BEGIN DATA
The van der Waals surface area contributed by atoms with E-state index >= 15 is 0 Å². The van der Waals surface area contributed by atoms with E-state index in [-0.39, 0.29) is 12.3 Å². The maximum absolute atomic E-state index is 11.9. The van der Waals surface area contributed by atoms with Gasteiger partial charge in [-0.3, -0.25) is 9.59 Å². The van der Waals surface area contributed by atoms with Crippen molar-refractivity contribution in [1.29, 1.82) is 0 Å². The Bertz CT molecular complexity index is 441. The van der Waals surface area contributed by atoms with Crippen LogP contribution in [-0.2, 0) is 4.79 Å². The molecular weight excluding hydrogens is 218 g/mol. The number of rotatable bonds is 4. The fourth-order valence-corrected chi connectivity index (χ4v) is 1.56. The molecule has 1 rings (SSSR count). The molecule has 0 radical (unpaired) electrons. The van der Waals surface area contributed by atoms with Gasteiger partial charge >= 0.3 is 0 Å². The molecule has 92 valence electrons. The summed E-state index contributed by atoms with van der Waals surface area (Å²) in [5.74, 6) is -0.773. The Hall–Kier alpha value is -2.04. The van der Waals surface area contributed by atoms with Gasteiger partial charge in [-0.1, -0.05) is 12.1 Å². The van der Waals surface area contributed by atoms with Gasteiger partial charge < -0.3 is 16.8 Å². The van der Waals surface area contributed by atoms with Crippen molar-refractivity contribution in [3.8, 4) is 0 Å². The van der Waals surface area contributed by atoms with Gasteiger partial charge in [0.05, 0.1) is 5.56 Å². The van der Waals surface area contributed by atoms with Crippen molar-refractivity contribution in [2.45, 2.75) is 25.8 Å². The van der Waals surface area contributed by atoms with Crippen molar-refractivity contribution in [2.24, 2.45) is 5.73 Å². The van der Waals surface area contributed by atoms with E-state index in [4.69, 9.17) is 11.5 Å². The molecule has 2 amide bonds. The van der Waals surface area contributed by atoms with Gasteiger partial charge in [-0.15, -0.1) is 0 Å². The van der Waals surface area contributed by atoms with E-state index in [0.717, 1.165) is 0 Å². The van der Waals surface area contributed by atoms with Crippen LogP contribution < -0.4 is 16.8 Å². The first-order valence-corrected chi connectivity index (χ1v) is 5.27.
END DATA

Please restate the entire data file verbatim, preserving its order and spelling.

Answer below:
The van der Waals surface area contributed by atoms with E-state index >= 15 is 0 Å². The van der Waals surface area contributed by atoms with E-state index in [-0.39, 0.29) is 12.3 Å². The maximum absolute atomic E-state index is 11.9. The van der Waals surface area contributed by atoms with Gasteiger partial charge in [-0.3, -0.25) is 9.59 Å². The van der Waals surface area contributed by atoms with Crippen molar-refractivity contribution in [1.29, 1.82) is 0 Å². The Bertz CT molecular complexity index is 441. The van der Waals surface area contributed by atoms with Crippen LogP contribution in [-0.2, 0) is 4.79 Å². The molecular weight excluding hydrogens is 218 g/mol. The number of rotatable bonds is 4. The fourth-order valence-corrected chi connectivity index (χ4v) is 1.56. The molecule has 1 rings (SSSR count). The molecule has 0 radical (unpaired) electrons. The van der Waals surface area contributed by atoms with Gasteiger partial charge >= 0.3 is 0 Å². The molecule has 92 valence electrons. The summed E-state index contributed by atoms with van der Waals surface area (Å²) in [5.74, 6) is -0.773. The Hall–Kier alpha value is -2.04. The van der Waals surface area contributed by atoms with Gasteiger partial charge in [-0.1, -0.05) is 12.1 Å². The van der Waals surface area contributed by atoms with Gasteiger partial charge < -0.3 is 16.8 Å². The van der Waals surface area contributed by atoms with Crippen molar-refractivity contribution in [3.8, 4) is 0 Å². The van der Waals surface area contributed by atoms with Gasteiger partial charge in [0.05, 0.1) is 5.56 Å². The van der Waals surface area contributed by atoms with Crippen molar-refractivity contribution in [2.45, 2.75) is 25.8 Å². The van der Waals surface area contributed by atoms with Crippen molar-refractivity contribution in [2.24, 2.45) is 5.73 Å². The van der Waals surface area contributed by atoms with E-state index in [4.69, 9.17) is 11.5 Å². The molecule has 2 amide bonds. The van der Waals surface area contributed by atoms with Gasteiger partial charge in [-0.15, -0.1) is 0 Å². The van der Waals surface area contributed by atoms with E-state index in [0.717, 1.165) is 0 Å². The van der Waals surface area contributed by atoms with Crippen LogP contribution < -0.4 is 16.8 Å². The first-order valence-corrected chi connectivity index (χ1v) is 5.27.